Ben Aipa, Egan Inoue and Roland Leong will officially join the ranks of the Hawai‘i Sports Hall of Fame as the Class of 2020. These three new members will be enshrined into the Hawai‘i Sports Hall of Fame at a ceremony in May at the Honolulu Country Club.
Following is a brief bio on each new inductee:
Ben Aipa didn’t start surfing until his early 20s, when an ankle injury sidelined the 5’8”, 240-lb. linebacker’s semi-pro football career. Shortly after taking up the sport, Aipa was competing at surfing’s highest levels: a finalist at the 1965 Duke Kahanamoku Invitational Contest at Sunset Beach as well as finishing fourth at 1967 Makaha International and competing in the 1968 World Surfing Championships. However, it was behind the scenes as a surfboard shaper that Aipa made his impact on the sport. He made the board that Fred Hemmings used to win the 1968 World Championship. Two years later, he founded Aipa Surfboards, and in 1972, Aipa invented the swallow tail, a double-edged notch at the end of the board, which enabled surfers to execute quick turns on the face of the wave. He also added a wing along the board’s rail ahead of the tail to increase the board’s speed. The design innovations helped revolutionize the sport.
Aipa is also credited with contributing to the modernization of the longboard, applying new materials to innovative designs. The resulting lightweight yet stable platform opened the sport to a wider population and enabled older surfers to extend their surfing careers.
Category: World Champion
Egan Inoue is an entrepreneur. He owns a fitness company, with three gyms on O‘ahu, as well as a cryotherapy business. Inoue is also an author and a motivational speaker, who used to be a mixed martial arts fighter. However, before any of that, the multi-talented and multi-faceted Inoue was a two-time world champion in racquetball.
Inoue discovered racquetball as a 16-year-old, becoming Hawai‘i state champ by the time he graduated from high school in 1983. Just three years later, he won the men’s singles title at the International Racquetball Federation (IRF) World Championships in Orlando, Fl. A year later, he won the men’s singles title at the 1987 Pan American Championships. Inoue won his second world title in in Caracas, Venezuela in 1990, the same year he started his own racquet company, E-force, which quickly grew to be one of the leading racquetball manufacturing companies in the world.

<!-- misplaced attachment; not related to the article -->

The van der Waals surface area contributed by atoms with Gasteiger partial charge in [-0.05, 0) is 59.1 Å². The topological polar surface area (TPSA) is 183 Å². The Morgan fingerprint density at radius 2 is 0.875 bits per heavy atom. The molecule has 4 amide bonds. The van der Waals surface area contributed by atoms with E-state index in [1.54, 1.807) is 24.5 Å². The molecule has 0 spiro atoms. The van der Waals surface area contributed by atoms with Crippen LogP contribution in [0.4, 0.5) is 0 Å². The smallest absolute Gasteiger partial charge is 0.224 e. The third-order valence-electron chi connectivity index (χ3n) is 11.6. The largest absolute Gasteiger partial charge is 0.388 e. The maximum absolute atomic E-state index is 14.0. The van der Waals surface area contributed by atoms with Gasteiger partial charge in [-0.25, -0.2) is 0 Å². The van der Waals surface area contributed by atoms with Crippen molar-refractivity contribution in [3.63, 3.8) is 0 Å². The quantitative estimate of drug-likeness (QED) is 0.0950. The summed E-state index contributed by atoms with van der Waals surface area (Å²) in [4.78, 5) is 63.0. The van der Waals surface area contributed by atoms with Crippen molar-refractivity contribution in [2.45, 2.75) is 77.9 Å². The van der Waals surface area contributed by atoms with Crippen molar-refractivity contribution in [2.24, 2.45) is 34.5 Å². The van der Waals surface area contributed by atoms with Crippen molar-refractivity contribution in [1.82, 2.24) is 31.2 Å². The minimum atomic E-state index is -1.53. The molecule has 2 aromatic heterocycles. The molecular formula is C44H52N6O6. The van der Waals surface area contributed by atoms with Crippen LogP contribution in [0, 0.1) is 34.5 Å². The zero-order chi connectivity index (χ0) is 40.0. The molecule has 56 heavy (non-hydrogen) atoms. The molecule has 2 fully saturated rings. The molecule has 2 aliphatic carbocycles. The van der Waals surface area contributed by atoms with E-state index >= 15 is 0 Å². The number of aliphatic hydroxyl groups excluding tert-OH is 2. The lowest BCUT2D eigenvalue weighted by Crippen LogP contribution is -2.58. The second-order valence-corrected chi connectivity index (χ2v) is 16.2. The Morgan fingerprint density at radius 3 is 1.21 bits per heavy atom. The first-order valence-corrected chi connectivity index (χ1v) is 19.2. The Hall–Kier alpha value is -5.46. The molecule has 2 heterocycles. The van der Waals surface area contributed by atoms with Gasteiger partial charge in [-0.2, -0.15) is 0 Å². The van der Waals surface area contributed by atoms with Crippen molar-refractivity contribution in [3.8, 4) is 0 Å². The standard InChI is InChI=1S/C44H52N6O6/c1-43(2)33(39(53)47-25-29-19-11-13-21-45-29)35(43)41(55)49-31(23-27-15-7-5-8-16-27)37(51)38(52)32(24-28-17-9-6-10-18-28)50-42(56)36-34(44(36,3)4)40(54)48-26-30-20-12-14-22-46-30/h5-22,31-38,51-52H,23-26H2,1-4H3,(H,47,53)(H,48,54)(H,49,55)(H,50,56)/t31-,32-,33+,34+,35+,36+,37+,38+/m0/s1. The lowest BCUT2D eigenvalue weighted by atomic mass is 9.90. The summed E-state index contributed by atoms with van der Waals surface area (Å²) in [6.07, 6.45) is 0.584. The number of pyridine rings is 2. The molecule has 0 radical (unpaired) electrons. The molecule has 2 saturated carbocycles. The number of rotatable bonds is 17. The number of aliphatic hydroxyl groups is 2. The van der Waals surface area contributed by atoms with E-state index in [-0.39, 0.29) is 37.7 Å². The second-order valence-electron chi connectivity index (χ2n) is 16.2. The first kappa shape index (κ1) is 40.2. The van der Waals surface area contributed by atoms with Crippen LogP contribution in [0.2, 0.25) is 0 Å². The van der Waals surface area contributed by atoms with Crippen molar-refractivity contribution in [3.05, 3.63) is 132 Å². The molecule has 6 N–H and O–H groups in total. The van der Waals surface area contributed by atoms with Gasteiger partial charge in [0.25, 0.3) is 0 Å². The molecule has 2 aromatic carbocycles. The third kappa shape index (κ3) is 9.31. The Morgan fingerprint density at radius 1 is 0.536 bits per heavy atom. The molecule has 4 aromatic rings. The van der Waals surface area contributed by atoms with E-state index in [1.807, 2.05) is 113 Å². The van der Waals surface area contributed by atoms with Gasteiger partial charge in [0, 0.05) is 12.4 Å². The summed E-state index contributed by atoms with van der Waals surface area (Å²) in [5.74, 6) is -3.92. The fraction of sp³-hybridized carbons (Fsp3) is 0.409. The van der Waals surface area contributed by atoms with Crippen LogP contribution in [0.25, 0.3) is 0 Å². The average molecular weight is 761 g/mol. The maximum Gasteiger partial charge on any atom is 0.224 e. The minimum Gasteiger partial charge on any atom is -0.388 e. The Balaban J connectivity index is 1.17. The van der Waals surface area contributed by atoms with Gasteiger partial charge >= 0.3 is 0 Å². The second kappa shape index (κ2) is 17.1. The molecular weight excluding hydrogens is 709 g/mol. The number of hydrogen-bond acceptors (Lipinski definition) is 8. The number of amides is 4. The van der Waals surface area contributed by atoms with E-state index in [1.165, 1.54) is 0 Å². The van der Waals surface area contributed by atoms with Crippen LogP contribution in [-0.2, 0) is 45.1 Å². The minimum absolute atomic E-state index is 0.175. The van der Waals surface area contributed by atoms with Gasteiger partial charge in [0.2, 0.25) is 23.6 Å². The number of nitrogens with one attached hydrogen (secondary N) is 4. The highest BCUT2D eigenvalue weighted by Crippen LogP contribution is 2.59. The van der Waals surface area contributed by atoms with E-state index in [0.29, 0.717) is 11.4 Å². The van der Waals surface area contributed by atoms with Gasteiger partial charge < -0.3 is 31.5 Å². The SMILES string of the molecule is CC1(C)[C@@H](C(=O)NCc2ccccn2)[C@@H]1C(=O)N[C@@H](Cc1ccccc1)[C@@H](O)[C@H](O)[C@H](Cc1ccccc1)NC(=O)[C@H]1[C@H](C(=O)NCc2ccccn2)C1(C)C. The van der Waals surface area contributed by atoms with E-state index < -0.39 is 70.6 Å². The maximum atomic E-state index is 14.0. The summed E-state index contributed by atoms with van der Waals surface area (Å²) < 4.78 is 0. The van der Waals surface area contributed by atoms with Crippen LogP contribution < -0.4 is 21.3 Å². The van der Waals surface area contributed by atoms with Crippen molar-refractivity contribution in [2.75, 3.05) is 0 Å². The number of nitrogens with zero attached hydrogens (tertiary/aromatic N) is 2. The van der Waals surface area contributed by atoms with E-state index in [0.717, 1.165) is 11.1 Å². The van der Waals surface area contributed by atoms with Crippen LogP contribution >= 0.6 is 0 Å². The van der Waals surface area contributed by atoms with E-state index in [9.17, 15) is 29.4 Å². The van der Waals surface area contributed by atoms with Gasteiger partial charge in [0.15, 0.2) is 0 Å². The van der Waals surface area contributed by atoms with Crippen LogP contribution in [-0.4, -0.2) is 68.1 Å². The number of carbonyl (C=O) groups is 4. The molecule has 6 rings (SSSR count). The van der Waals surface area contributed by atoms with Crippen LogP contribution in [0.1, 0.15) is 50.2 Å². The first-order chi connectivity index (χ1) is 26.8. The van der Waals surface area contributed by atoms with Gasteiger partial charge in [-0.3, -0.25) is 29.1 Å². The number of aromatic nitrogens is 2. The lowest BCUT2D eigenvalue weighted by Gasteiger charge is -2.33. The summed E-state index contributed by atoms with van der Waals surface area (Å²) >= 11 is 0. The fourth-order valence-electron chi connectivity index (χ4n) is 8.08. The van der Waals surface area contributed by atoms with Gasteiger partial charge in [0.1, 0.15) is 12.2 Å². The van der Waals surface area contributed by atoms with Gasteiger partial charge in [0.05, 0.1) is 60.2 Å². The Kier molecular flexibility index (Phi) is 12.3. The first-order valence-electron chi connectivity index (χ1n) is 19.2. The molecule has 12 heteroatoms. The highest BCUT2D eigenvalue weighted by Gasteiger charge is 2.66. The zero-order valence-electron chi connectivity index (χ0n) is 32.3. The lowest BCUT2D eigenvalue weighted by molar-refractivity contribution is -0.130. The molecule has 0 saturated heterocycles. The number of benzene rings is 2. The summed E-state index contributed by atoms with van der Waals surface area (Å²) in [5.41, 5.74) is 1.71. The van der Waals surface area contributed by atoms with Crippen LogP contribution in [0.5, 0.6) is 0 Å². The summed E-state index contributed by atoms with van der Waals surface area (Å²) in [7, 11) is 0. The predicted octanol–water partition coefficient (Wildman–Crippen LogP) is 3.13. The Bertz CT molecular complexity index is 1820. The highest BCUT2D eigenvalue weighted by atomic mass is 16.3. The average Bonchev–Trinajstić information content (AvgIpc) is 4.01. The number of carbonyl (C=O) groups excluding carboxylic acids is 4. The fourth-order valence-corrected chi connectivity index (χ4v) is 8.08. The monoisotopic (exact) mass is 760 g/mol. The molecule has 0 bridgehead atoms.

In 1993, Inoue suffered a serious knee injury, which forced him to retire from racquetball but left him plenty of time to take up other pursuits.
Sport: Car Racing
Roland Leong’s drag racing career was brief, just 8.01 seconds to be exact. That’s the time it took the then-20-year-old to speed down a Los Angeles-area drag strip at 191 miles per hour and crash when he couldn’t find the parachute release. The accident convinced the Hawai‘i-born Leong that his proper place in the high-speed sport wasn’t behind the wheel but as a member of the pit crew as an engine tuner and car owner. He soon teamed with another youngster, drag racing legend-to-be Don Prudhomme to win both the National Hot Rod Association (NHRA) Winternationals and the U.S. Nationals in 1965. Leong repeated the double win a year later, taking the prestigious races again in 1966, this time with driver Mike Sinvely behind the wheel.
In the early 1970s, Leong started racing funny cars, dragsters with tilt-up fiberglass or carbon fiber automotive bodies, which were starting to dominate the drag racing scene at the time. His cars, with “Hawaiian” prominently spelled out in bamboo-styled letters on their sides, became a standard to strive for in the sport, as Leong became known as a fierce competitor and perfectionist who left nothing to chance.
Leong eventually duplicated his back-to-back wins at Winternationals with two different drivers. In 1991, Leong and his driver, Jim White, had one of the most dominating performances in history when they won the “Big Bud Shootout” and the U.S. Nationals and became the first Funny Car to run over 290 miles per hour.
These three inductees will bring the total number of Hawai’i Sports Hall of Fame Members to 158.
“The 2020 Induction Class covers a wide variety of pursuits, exemplifying Hawai‘i’s unique and profound impact on the sports world,” said Larry Price, Hawai‘i Sports Hall of Fame’s Chair. “It is our honor and privilege to welcome Ben Aipa, Egan Inoue and Roland Leong to the Hawai‘i Sports Hall of Fame family. We are excited to begin working with them as we gear up for the Induction Ceremony this May.”